This endeavor has formulated a radical reimagining of “Black identity” predicated on the teachings of the Baha’i Faith, which disrupts the pervasive evils of racial hierarchies.
The Baha’i writings reposition people of African descent from the nadir of the social order to the vanguard of the spiritual transformation of the human race — a result of the profound spiritual insight associated with Black people by Baha’u’llah himself. Indeed, Baha’u’llah compared people of African descent to the “black pupil of the eye” through which “the light of the spirit shineth forth.”
It is this revolutionary, spiritual vision — unique in the annals of religious history — that forms the spiritual and conceptual foundation for a New Black Liberation Theology within the framework of the Baha’i Faith. It embodies the best of 19th century African American minister Henry McNeal Turner who once said: “Lord have mercy on any race of people who do not believe that they look like GOD,” and the pioneering work of 20th century theologian James Cone, who coined the term “Black Liberation Theology” to link the struggle of Black people with Jesus Christ’s concern for the poor and the oppressed.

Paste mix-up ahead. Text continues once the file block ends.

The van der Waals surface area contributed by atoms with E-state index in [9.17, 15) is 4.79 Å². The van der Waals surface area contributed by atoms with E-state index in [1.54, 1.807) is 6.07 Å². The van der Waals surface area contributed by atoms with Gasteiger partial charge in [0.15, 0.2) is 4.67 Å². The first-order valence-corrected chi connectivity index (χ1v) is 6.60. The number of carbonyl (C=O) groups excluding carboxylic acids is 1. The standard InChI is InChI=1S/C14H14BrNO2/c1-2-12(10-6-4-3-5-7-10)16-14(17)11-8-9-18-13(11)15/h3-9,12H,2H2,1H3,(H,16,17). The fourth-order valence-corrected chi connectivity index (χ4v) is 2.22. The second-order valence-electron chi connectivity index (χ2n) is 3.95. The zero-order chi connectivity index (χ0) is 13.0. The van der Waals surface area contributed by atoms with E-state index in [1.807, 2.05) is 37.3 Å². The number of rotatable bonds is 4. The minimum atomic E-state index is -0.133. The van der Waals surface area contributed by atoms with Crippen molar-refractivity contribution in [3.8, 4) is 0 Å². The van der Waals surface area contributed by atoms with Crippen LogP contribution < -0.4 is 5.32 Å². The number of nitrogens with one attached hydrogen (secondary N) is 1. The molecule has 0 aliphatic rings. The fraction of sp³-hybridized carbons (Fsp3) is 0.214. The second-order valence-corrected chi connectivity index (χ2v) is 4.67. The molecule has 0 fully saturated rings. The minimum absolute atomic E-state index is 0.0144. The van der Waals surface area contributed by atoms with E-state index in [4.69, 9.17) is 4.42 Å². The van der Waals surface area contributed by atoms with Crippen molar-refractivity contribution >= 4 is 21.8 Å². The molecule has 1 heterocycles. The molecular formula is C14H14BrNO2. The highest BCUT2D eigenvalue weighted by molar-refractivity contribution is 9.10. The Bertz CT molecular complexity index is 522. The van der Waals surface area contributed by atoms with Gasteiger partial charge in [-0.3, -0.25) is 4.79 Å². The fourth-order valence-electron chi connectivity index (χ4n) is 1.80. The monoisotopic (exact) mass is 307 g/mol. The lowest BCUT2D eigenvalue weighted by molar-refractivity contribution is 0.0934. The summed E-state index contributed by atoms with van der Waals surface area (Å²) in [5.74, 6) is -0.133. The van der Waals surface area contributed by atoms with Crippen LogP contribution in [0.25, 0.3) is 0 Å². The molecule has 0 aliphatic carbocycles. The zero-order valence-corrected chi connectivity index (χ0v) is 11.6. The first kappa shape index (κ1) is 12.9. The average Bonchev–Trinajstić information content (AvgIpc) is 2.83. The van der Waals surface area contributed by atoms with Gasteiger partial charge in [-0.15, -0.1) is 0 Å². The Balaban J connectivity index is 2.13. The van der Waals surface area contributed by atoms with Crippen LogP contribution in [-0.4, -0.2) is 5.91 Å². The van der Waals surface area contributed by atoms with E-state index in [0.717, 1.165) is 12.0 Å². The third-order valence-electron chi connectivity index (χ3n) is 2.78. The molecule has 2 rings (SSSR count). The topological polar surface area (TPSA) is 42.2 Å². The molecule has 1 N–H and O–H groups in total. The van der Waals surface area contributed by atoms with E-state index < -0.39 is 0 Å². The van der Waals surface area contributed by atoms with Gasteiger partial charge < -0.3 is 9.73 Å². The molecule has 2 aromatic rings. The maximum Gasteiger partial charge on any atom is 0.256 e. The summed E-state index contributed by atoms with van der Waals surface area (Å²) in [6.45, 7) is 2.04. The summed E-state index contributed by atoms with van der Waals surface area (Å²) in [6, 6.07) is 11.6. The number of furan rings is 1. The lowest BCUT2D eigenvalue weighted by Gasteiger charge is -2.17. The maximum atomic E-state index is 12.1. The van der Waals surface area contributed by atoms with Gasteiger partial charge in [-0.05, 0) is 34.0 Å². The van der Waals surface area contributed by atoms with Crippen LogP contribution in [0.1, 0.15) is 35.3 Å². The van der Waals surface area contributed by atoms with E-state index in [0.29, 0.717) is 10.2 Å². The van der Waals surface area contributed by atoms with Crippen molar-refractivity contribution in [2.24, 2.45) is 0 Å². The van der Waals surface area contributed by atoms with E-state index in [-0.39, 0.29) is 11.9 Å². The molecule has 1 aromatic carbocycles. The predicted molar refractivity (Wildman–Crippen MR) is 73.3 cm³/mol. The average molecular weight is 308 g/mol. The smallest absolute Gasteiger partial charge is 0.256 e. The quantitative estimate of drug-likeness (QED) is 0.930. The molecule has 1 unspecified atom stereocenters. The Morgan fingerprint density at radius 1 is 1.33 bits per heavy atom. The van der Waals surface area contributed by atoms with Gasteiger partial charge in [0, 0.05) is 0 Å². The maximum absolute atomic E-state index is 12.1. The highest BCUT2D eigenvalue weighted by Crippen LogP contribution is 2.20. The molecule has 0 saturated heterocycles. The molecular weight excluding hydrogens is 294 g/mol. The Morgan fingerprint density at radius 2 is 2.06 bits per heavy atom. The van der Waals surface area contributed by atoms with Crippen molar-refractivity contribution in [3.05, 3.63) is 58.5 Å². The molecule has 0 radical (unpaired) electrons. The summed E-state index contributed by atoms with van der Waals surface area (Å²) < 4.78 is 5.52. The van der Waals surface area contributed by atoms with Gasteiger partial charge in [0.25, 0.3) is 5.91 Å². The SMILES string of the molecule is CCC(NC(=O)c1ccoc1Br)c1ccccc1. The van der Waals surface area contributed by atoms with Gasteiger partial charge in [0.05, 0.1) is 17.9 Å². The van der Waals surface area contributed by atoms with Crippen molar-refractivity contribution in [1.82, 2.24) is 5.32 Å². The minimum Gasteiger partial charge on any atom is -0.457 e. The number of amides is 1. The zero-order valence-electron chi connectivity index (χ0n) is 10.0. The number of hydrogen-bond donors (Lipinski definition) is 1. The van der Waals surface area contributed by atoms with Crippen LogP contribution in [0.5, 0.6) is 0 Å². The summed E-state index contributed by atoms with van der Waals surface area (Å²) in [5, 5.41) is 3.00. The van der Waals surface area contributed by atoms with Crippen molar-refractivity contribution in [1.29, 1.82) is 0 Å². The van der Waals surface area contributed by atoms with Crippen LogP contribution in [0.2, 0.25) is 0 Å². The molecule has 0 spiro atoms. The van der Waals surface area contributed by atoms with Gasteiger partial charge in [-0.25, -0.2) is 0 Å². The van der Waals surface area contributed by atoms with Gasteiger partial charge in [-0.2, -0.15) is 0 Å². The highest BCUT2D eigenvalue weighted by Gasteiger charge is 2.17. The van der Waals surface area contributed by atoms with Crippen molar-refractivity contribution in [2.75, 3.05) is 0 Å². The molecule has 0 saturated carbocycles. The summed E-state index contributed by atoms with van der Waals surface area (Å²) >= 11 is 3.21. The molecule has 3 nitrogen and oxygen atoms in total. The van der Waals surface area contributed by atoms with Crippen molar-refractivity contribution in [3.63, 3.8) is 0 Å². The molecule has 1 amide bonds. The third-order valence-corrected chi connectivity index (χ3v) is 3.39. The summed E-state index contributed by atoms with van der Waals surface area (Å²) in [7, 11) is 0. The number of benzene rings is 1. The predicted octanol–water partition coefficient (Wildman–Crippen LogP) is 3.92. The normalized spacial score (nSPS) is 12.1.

Baha’u’llah’s teachings on the spiritual distinction of people of African descent and their role in the evolution of humanity towards oneness extends the scope and reach of Black Liberation Theology by binding it, through the potency of his revelation, to the destiny of all humanity. And to grasp this point, I must consider a new understanding of “blackness,” one that reflects the unifying nature of its material and spiritual reality.
To wholeheartedly believe in this is not a manifesto of Black separatism, nor is it a polemic against the myth of American exceptionalism embodied in the enduring contradiction between the nation’s ideals and its fractured reality. Centering “blackness” is an inclusive reality and not a marginalizing one. But that impulse to believe otherwise is the result of the imposition of white privilege, which requires non-white populations to defend the case for the foregrounding of their narratives in public spaces. “Whiteness” makes no such demands of itself. It is the only validation it needs.